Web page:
When when we see bags of topsoil at a garden center or grocery store they rarely contain any natural soil at all because selling natural soil is rare and often illegal. Occasionally soil is for sale at bulk landscape supply stores. This soil comes from housing and industrial sites as they are cleared for development, but don’t count on consistency in these natural soils. They might be too sticky, too sandy, low in nutrients or mixed with subsoils of questionable quality. Natural soil is rarely the remedy for the greenhouse garden.
Topsoil, by definition, is the top 6-8 inches (15-20 cm) of earth in a natural field. It comes from good soils and bad but it doesn’t come in bags. Note to self: farmers rarely sell their best natural topsoil. They use it to grow food.
One brand of “topsoil” called Roots Organic contains :
Lignite, coco fiber, perlite, pumice, compost, peat moss, bone meal, bat guano, kelp meal, greensand, soybean meal, leonardite, k-mag, glacial rock dust, alfalfa meal, oyster shell flour, earthworm castings and mycorrhizae.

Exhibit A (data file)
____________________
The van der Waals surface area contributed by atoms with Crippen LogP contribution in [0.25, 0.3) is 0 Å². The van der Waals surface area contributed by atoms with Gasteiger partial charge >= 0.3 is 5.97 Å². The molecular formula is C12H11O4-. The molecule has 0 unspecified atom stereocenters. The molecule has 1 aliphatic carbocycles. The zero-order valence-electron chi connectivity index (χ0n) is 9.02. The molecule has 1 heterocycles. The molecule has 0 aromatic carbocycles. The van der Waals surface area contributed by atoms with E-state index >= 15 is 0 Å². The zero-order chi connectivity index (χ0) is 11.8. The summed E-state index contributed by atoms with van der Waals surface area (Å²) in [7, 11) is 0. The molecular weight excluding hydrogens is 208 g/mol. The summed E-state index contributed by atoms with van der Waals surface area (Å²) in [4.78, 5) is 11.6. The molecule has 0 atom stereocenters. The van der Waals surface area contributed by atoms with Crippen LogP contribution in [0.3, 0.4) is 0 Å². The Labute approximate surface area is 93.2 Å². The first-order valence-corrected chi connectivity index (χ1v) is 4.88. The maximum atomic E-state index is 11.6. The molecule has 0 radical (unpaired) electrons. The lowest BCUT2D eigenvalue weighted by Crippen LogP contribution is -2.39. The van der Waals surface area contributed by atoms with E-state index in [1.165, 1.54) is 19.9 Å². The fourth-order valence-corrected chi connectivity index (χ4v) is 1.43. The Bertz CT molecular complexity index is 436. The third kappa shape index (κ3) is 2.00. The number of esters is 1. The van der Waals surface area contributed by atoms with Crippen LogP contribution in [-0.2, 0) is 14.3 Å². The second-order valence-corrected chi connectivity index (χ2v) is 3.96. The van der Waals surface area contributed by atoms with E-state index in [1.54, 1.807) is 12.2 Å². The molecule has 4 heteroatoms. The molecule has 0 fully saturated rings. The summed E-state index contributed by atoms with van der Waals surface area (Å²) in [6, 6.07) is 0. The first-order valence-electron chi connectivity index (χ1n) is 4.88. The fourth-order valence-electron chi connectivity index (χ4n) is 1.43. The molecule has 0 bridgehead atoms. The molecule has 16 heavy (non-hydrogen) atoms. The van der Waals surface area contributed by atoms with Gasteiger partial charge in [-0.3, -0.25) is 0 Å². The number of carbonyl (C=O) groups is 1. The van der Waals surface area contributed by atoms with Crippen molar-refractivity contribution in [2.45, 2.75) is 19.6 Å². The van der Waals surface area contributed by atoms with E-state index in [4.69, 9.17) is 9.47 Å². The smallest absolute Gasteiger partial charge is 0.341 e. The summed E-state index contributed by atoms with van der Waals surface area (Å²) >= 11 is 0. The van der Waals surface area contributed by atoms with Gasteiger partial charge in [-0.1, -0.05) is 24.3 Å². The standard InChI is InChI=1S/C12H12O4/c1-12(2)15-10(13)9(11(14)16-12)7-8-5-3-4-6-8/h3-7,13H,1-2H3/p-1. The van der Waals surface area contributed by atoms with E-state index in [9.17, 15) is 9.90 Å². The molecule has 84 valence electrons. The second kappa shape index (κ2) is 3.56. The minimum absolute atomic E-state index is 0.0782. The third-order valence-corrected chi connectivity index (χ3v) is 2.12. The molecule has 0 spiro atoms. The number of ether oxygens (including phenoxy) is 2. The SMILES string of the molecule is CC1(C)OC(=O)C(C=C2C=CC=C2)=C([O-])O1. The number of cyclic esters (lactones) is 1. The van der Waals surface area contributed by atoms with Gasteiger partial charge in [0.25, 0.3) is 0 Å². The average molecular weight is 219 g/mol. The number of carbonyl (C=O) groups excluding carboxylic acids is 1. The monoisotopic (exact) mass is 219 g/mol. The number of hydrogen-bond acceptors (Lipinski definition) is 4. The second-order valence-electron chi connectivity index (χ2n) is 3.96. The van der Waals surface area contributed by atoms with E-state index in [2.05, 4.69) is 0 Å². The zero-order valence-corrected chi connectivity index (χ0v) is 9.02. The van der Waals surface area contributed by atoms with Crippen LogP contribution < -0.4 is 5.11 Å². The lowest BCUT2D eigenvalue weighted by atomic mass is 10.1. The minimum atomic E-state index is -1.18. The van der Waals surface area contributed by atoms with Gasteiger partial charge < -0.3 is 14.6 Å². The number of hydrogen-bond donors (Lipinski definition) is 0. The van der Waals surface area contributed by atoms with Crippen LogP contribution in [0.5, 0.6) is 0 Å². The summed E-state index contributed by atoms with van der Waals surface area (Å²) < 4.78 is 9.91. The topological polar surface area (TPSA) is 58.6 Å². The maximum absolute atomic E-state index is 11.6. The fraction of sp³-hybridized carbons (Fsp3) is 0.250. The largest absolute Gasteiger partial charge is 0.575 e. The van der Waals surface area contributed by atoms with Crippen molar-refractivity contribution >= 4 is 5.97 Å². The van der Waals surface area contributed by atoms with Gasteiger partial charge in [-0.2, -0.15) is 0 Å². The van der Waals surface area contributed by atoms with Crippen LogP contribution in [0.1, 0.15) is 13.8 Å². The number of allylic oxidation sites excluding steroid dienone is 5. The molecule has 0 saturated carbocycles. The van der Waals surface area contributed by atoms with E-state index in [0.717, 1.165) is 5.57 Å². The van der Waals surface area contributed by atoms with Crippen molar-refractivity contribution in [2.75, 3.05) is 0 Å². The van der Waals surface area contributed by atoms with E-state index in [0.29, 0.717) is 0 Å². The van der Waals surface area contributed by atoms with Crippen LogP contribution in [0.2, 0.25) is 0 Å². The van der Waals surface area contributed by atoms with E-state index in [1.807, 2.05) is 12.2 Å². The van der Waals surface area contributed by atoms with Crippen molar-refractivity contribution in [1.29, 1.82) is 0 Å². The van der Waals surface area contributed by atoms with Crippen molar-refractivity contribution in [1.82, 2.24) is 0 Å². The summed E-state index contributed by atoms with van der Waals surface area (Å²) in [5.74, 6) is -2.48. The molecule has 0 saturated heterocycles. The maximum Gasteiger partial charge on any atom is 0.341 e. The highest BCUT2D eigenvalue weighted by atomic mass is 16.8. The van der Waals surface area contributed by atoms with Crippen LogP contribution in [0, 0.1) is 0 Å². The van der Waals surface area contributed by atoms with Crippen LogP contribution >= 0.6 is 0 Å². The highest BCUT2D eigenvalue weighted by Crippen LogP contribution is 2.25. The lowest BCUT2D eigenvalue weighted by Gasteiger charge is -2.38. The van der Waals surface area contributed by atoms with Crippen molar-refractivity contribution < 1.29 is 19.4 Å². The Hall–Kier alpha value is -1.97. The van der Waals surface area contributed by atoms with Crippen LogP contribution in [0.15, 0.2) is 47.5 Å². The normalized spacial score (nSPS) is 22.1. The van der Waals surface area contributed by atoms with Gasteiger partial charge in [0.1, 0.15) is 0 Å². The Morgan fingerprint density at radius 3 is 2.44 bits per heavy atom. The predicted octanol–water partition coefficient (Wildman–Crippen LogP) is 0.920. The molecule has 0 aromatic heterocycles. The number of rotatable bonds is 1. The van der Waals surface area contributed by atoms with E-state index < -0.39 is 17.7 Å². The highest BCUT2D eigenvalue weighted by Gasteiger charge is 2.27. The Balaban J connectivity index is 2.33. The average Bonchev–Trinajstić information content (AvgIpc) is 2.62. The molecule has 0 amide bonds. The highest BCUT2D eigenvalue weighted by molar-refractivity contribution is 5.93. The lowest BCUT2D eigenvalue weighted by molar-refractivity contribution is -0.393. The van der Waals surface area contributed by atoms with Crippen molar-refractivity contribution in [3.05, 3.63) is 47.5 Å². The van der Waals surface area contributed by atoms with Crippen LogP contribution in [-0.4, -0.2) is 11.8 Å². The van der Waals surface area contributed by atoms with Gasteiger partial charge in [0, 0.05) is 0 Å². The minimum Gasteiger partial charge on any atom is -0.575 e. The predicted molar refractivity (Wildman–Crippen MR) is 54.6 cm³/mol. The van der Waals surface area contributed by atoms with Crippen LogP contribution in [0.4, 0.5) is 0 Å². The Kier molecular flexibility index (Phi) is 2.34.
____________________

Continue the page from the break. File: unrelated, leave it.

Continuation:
In other words, there is no actual topsoil but plenty of other ingredients in bags sold as topsoil. See super soils below for more info.
One type of really good natural topsoil is classified as loam because of its optimum natural blend of sand, silt and clay. This is the best of the best. Note to self: farmers rarely sell their best loam. See above. Also know that many things are labelled loam even if they are clay, subsoil, bark chips or compost blended with any kind of soil or soil-like material. There is no point buying bags of soil labelled loam. It is never loam.